What Memorial Day Means to a Physician Who Took Care of Dead Soldiers in a Combat Zone

It’s Memorial day and we honor that faceless avatar  “our war dead.”  Contrarily, I have my war dead and their faces haunt me. My experiences rather expose war and our military as farce.

I was drafted out of a residency and sent to Vietnam where I served my year as an army flight surgeon. I’ll not mention the year or place of my postings hoping that victims’ identities will not be apparent to their survivors in this article. For those interested, I revealed these details in my book “A Brewery Workers Boy in Vietnam.”

There were three incidents.

We refurbished helicopters at my army posting. Specially trained pilots had to test fly them stressing them to the extremes before general use. One evening (against rules, test flights were to be done during working hours) the two pilots started to take the “new” Huey up, but the crew chief (not trained to fly an aircraft ) sat in the place of the co-pilot. The actual co-pilot and some casual intruder sat in the back taking a night ride on a risky flight just for the pure hell of it. It crashed at the end of the runway; I remember seeing the fuel flaring off in the night. The aircraft itself was buried in 10 feet of mud. Every bone in the 4 bodies was broken.  Analysis showed that during a maneuver to stress the hydraulics, the “co-pilot” had turned the fuel valve off instead of the hydraulic valve which was adjacent and looked similar.  Bad mistake.

The 4 got posthumous purple hearts for being stupid. The post commander should have been faulted but he must have had connections. We recommended that the valves be more easily distinguished.

The second incident involved three black deserters who were confronted by 2 MPs. The three got the draw and wounded one MP while the other ran away. He watched one of the renegades shoot the wounded cop in the head.

They caught one guy right away. At court martial he was sent to prison for 3 years and got a bad conduct discharge. The MPs were infuriated.

They found the second guy some weeks later hiding in a “beach house,” a kind of grass hut on the shore. The deserter was asked nicely to come out with his hands up. When he didn’t comply, the cops brought up an APC and used its 50 cal on the shed. I remember the burst of 4 rounds with 10 seconds intervals continuing for maybe twenty minutes. These law officers seriously delivered street justice (I mean, 50 cal!) I don’t know what happened to the 3rd renegade. He might still be over there.

The last incident occurred during the coastal typhoon. Flights were cancelled because of a dense fog. Two Bored air traffic controllers in the tower watched a large blob moving south over the South China Sea.  It suddenly disappeared. This troubled them enough to record. Two days later an Army outfit up north sent out an alert-”who hell has our Chinook?”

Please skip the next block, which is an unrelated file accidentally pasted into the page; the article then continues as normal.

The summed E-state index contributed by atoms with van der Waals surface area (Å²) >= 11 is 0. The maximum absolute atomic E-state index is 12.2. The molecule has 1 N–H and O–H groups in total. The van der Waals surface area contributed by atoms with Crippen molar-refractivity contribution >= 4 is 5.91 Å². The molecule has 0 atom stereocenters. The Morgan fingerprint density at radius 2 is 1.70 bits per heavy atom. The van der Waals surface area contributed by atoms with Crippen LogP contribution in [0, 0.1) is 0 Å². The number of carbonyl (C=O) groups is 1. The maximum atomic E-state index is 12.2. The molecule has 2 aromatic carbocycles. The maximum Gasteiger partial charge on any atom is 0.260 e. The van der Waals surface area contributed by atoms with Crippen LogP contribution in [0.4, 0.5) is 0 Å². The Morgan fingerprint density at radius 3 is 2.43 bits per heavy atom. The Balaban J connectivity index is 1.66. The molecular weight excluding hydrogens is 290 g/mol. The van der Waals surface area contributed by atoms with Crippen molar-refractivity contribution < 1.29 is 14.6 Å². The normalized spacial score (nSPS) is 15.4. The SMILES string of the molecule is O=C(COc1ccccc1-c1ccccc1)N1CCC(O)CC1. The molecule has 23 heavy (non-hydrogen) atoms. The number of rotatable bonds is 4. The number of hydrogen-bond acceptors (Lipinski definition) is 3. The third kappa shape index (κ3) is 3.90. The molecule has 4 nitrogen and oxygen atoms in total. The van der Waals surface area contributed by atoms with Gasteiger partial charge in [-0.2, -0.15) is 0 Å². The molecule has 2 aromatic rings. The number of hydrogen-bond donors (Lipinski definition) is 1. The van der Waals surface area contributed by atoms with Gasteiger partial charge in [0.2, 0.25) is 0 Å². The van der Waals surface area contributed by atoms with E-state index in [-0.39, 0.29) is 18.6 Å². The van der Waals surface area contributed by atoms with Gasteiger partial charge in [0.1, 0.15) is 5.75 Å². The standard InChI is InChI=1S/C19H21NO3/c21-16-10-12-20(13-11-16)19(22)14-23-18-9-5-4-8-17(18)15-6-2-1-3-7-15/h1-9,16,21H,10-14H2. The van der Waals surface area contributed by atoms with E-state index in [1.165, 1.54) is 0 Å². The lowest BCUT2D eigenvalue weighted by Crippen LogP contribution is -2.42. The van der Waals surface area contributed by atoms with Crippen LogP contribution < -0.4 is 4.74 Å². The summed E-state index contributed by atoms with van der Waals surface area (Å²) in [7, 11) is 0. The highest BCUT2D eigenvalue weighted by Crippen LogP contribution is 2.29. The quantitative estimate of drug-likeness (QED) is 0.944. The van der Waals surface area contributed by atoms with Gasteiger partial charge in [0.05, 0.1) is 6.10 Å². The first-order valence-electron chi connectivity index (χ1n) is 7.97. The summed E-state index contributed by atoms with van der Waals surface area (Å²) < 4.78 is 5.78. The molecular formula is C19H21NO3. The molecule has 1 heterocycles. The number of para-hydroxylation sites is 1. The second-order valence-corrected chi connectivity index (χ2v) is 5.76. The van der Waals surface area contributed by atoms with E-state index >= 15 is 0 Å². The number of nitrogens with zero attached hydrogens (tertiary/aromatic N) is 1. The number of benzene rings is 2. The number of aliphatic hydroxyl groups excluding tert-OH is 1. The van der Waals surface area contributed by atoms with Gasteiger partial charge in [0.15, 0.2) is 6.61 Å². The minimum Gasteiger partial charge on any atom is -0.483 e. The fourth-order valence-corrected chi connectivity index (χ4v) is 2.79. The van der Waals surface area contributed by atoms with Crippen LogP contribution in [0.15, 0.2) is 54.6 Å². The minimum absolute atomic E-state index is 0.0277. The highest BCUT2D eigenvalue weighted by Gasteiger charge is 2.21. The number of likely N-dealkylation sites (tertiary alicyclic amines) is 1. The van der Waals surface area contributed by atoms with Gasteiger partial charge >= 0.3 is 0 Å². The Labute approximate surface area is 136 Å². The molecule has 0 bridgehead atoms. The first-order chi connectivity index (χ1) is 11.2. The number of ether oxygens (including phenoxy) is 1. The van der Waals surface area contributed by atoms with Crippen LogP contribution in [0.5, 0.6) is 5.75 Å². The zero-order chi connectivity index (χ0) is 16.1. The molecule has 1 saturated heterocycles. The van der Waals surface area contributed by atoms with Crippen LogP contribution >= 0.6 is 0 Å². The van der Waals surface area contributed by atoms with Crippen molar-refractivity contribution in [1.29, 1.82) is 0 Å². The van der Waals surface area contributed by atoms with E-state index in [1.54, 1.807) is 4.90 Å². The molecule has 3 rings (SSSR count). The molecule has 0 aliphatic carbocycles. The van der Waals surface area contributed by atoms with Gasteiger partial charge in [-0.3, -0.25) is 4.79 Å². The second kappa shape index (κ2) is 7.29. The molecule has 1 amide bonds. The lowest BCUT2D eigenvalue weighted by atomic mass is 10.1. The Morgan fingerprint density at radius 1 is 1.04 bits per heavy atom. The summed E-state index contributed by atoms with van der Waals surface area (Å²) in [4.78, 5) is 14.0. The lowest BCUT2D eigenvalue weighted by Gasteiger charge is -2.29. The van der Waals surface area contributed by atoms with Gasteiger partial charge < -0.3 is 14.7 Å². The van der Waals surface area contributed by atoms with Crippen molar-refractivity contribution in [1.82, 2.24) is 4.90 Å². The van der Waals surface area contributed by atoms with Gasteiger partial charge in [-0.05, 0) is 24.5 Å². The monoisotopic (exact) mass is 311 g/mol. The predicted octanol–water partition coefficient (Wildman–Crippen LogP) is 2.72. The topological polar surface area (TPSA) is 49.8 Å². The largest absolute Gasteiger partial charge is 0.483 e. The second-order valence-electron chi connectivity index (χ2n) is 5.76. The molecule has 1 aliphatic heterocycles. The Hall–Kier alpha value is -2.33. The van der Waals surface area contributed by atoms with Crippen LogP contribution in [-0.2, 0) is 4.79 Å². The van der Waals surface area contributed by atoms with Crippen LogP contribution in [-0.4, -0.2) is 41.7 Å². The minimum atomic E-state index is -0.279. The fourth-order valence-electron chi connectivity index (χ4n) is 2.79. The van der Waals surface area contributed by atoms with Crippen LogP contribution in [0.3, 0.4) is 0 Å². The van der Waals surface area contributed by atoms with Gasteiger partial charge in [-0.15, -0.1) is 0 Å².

My aviation outfit had to go out to the island where bloated bodies started to float up, and I had to do the picking up and the paperwork. Turns out that the pilot had been flying “by the seat of his pants,” became disoriented, turned the aircraft upside down and flew it into the South China Sea. The rotor blades cut into the cockpit and fuselage. The transmission exploded.  The aircraft and bodies of soldiers disintegrated. I did manage to identify two remains but there were a lot of extra  pieces that I sent to the morgue in Saigon. (I think that I found this incident described on line and feel that their judgement that all of the bodies were lost is mistaken. I had the wallet of one soldier and another leg still wore a leather boot, worn by us on flight status because it wouldn’t burn, with the owner’s name written on the inside as per regs.)

This was simple pilot error but the real problem was that the aircraft had taken off and landed in 3-4 places and in each people had gotten on and off. Incredibly no one knew who or how many. It was a minor glitch in the vaunted Army Regs (the Air Force compulsively recorded who/how many….) A chinook could carry 58 soldiers. A screwup like that could account for an awful lot of MIAs. If you were a disaffected soldier in our military region you could disappear and everyone would ascribe it to being lost with this accident.

I did not see any combat deaths, but the war had pretty much crapped out by my time.

These were my “honored dead,” 4 fools, 3 guys who rejected the war, the MP  and the unrecorded number of men who got lost in the South China Sea. Each incident illustrated the stupidity and lawlessness that inspired military organizations. It was US made machines that killed these men and American politicians who made the arrangements.

The annual bromides today about “our noble dead” and “their sacrifices” may bring tears to some eyes. The squaws, especially the ones with a Y chromosome will believe and  up get puffed with patriotism at this blather. But it’s just propaganda. Many soldiers’ lives were just squeezed out at the waste end.

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